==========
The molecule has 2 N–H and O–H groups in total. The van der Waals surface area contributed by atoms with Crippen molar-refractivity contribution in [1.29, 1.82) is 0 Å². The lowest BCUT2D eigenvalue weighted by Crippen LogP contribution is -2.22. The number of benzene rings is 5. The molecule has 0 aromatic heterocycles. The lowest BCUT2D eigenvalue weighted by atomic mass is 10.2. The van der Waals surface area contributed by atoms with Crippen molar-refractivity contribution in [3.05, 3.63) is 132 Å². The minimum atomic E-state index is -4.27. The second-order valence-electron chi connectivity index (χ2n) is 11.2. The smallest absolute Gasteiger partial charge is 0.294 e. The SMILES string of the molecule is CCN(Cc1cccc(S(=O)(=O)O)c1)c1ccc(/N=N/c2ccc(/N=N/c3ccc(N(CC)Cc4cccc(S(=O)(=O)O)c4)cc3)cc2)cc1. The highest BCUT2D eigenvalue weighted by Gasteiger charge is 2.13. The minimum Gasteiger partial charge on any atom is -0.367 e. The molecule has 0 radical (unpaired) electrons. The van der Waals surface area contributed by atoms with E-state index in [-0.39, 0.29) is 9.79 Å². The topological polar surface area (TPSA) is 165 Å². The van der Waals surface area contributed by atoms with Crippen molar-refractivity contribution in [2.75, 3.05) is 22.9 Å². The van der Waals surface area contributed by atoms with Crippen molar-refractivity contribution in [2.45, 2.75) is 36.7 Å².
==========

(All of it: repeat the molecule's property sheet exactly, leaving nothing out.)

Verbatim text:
The molecule has 2 N–H and O–H groups in total. The van der Waals surface area contributed by atoms with Crippen molar-refractivity contribution in [1.29, 1.82) is 0 Å². The lowest BCUT2D eigenvalue weighted by Crippen LogP contribution is -2.22. The number of benzene rings is 5. The molecule has 0 aromatic heterocycles. The lowest BCUT2D eigenvalue weighted by atomic mass is 10.2. The van der Waals surface area contributed by atoms with Crippen molar-refractivity contribution in [3.05, 3.63) is 132 Å². The minimum atomic E-state index is -4.27. The second-order valence-electron chi connectivity index (χ2n) is 11.2. The smallest absolute Gasteiger partial charge is 0.294 e. The SMILES string of the molecule is CCN(Cc1cccc(S(=O)(=O)O)c1)c1ccc(/N=N/c2ccc(/N=N/c3ccc(N(CC)Cc4cccc(S(=O)(=O)O)c4)cc3)cc2)cc1. The highest BCUT2D eigenvalue weighted by Gasteiger charge is 2.13. The minimum Gasteiger partial charge on any atom is -0.367 e. The molecule has 0 radical (unpaired) electrons. The van der Waals surface area contributed by atoms with E-state index in [-0.39, 0.29) is 9.79 Å². The topological polar surface area (TPSA) is 165 Å². The van der Waals surface area contributed by atoms with Crippen molar-refractivity contribution in [2.75, 3.05) is 22.9 Å². The van der Waals surface area contributed by atoms with Crippen molar-refractivity contribution in [2.45, 2.75) is 36.7 Å².